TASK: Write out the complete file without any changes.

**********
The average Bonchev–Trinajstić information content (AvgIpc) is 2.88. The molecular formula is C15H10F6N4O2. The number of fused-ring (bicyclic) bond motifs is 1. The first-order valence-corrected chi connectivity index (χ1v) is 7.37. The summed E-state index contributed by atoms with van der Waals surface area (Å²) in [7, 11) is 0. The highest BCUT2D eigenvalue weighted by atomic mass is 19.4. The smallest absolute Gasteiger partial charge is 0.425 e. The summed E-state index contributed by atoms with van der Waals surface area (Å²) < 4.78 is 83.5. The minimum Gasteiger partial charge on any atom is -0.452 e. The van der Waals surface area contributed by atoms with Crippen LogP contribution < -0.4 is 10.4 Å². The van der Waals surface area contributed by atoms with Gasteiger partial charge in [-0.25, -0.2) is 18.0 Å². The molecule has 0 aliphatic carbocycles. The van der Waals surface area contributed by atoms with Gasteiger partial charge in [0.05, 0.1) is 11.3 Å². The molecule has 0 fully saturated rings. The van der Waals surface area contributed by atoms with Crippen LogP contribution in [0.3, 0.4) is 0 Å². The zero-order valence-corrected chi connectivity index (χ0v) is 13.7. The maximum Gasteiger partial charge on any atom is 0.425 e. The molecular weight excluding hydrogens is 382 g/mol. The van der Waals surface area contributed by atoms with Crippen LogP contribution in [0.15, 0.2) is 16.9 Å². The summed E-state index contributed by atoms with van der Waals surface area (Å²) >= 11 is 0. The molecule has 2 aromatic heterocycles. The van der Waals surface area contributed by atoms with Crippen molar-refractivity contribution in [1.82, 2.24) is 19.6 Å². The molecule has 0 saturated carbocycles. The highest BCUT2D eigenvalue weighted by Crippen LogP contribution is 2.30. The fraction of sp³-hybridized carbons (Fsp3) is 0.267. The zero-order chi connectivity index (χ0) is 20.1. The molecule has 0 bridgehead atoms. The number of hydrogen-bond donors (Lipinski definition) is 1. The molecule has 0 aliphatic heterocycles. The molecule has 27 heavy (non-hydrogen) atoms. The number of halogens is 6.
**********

The average Bonchev–Trinajstić information content (AvgIpc) is 2.88. The molecular formula is C15H10F6N4O2. The number of fused-ring (bicyclic) bond motifs is 1. The first-order valence-corrected chi connectivity index (χ1v) is 7.37. The summed E-state index contributed by atoms with van der Waals surface area (Å²) in [7, 11) is 0. The highest BCUT2D eigenvalue weighted by atomic mass is 19.4. The smallest absolute Gasteiger partial charge is 0.425 e. The summed E-state index contributed by atoms with van der Waals surface area (Å²) < 4.78 is 83.5. The minimum Gasteiger partial charge on any atom is -0.452 e. The van der Waals surface area contributed by atoms with Crippen LogP contribution < -0.4 is 10.4 Å². The van der Waals surface area contributed by atoms with Gasteiger partial charge in [-0.25, -0.2) is 18.0 Å². The molecule has 0 aliphatic carbocycles. The van der Waals surface area contributed by atoms with Gasteiger partial charge in [0.05, 0.1) is 11.3 Å². The molecule has 0 fully saturated rings. The van der Waals surface area contributed by atoms with Crippen LogP contribution in [0.3, 0.4) is 0 Å². The zero-order valence-corrected chi connectivity index (χ0v) is 13.7. The maximum Gasteiger partial charge on any atom is 0.425 e. The molecular weight excluding hydrogens is 382 g/mol. The van der Waals surface area contributed by atoms with Crippen LogP contribution in [0.15, 0.2) is 16.9 Å². The summed E-state index contributed by atoms with van der Waals surface area (Å²) >= 11 is 0. The molecule has 2 aromatic heterocycles. The van der Waals surface area contributed by atoms with Crippen molar-refractivity contribution in [1.82, 2.24) is 19.6 Å². The molecule has 0 saturated carbocycles. The highest BCUT2D eigenvalue weighted by Crippen LogP contribution is 2.30. The fraction of sp³-hybridized carbons (Fsp3) is 0.267. The zero-order chi connectivity index (χ0) is 20.1. The molecule has 0 bridgehead atoms. The number of hydrogen-bond donors (Lipinski definition) is 1. The molecule has 0 aliphatic heterocycles. The molecule has 27 heavy (non-hydrogen) atoms. The number of halogens is 6.